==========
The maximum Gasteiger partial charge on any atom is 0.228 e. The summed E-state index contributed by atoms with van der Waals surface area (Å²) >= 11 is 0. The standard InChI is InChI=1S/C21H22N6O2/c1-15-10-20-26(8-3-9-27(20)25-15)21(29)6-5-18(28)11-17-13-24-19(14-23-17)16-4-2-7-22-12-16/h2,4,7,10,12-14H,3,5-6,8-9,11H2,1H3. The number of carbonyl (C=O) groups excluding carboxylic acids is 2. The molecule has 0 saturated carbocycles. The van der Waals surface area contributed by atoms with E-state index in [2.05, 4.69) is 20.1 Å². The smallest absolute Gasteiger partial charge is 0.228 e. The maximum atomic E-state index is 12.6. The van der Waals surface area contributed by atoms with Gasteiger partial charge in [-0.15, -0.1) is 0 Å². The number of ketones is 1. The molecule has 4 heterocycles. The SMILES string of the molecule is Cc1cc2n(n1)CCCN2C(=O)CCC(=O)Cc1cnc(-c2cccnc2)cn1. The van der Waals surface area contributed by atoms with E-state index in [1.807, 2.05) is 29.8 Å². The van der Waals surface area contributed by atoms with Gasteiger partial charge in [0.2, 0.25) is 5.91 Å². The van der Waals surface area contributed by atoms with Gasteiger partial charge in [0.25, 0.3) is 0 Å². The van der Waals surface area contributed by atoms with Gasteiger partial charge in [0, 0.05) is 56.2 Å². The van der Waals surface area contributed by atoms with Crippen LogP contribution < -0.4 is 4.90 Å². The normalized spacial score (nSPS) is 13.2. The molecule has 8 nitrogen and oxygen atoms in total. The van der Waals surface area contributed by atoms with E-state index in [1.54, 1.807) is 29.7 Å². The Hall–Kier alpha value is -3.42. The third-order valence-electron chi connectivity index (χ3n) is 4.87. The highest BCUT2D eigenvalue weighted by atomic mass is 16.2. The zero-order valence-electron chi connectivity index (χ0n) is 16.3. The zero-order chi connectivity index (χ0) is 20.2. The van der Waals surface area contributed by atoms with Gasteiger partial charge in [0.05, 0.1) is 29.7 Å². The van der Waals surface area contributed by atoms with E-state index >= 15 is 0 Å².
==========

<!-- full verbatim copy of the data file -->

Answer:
The maximum Gasteiger partial charge on any atom is 0.228 e. The summed E-state index contributed by atoms with van der Waals surface area (Å²) >= 11 is 0. The standard InChI is InChI=1S/C21H22N6O2/c1-15-10-20-26(8-3-9-27(20)25-15)21(29)6-5-18(28)11-17-13-24-19(14-23-17)16-4-2-7-22-12-16/h2,4,7,10,12-14H,3,5-6,8-9,11H2,1H3. The number of carbonyl (C=O) groups excluding carboxylic acids is 2. The molecule has 0 saturated carbocycles. The van der Waals surface area contributed by atoms with E-state index in [2.05, 4.69) is 20.1 Å². The smallest absolute Gasteiger partial charge is 0.228 e. The maximum atomic E-state index is 12.6. The van der Waals surface area contributed by atoms with Gasteiger partial charge in [-0.15, -0.1) is 0 Å². The number of ketones is 1. The molecule has 4 heterocycles. The SMILES string of the molecule is Cc1cc2n(n1)CCCN2C(=O)CCC(=O)Cc1cnc(-c2cccnc2)cn1. The van der Waals surface area contributed by atoms with E-state index in [1.807, 2.05) is 29.8 Å². The van der Waals surface area contributed by atoms with Gasteiger partial charge in [0.2, 0.25) is 5.91 Å². The van der Waals surface area contributed by atoms with Gasteiger partial charge in [0.25, 0.3) is 0 Å². The van der Waals surface area contributed by atoms with Gasteiger partial charge in [0, 0.05) is 56.2 Å². The van der Waals surface area contributed by atoms with Crippen LogP contribution < -0.4 is 4.90 Å². The normalized spacial score (nSPS) is 13.2. The molecule has 8 nitrogen and oxygen atoms in total. The van der Waals surface area contributed by atoms with E-state index in [1.54, 1.807) is 29.7 Å². The Hall–Kier alpha value is -3.42. The third-order valence-electron chi connectivity index (χ3n) is 4.87. The highest BCUT2D eigenvalue weighted by atomic mass is 16.2. The zero-order valence-electron chi connectivity index (χ0n) is 16.3. The zero-order chi connectivity index (χ0) is 20.2. The van der Waals surface area contributed by atoms with Gasteiger partial charge in [0.05, 0.1) is 29.7 Å². The van der Waals surface area contributed by atoms with E-state index >= 15 is 0 Å².